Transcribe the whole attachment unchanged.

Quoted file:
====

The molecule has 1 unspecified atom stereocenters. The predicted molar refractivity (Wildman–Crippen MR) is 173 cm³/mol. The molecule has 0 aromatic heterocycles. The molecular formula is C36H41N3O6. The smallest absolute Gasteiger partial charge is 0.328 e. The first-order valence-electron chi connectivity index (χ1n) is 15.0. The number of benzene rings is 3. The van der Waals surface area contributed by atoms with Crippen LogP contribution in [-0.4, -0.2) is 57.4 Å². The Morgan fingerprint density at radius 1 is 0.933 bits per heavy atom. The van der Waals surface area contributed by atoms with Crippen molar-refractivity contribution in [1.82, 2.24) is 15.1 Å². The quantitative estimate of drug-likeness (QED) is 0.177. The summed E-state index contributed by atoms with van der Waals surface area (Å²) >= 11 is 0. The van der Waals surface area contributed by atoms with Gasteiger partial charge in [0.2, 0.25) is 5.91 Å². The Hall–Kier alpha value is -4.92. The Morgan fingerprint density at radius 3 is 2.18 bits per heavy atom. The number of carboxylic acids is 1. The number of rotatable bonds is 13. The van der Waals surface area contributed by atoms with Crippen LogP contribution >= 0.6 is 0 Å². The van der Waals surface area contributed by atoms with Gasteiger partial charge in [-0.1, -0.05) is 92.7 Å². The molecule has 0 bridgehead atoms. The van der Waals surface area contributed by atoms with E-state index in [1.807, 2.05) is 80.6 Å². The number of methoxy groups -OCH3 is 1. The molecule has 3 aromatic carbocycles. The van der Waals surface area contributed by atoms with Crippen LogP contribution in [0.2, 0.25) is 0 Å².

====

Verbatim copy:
The molecule has 1 unspecified atom stereocenters. The predicted molar refractivity (Wildman–Crippen MR) is 173 cm³/mol. The molecule has 0 aromatic heterocycles. The molecular formula is C36H41N3O6. The smallest absolute Gasteiger partial charge is 0.328 e. The first-order valence-electron chi connectivity index (χ1n) is 15.0. The number of benzene rings is 3. The van der Waals surface area contributed by atoms with Crippen LogP contribution in [-0.4, -0.2) is 57.4 Å². The Morgan fingerprint density at radius 1 is 0.933 bits per heavy atom. The van der Waals surface area contributed by atoms with Crippen molar-refractivity contribution in [1.82, 2.24) is 15.1 Å². The quantitative estimate of drug-likeness (QED) is 0.177. The summed E-state index contributed by atoms with van der Waals surface area (Å²) >= 11 is 0. The van der Waals surface area contributed by atoms with Gasteiger partial charge in [0.2, 0.25) is 5.91 Å². The Hall–Kier alpha value is -4.92. The Morgan fingerprint density at radius 3 is 2.18 bits per heavy atom. The number of carboxylic acids is 1. The number of rotatable bonds is 13. The van der Waals surface area contributed by atoms with Crippen LogP contribution >= 0.6 is 0 Å². The van der Waals surface area contributed by atoms with Gasteiger partial charge in [-0.1, -0.05) is 92.7 Å². The molecule has 0 bridgehead atoms. The van der Waals surface area contributed by atoms with E-state index in [1.807, 2.05) is 80.6 Å². The number of methoxy groups -OCH3 is 1. The molecule has 3 aromatic carbocycles. The van der Waals surface area contributed by atoms with Crippen LogP contribution in [0.2, 0.25) is 0 Å².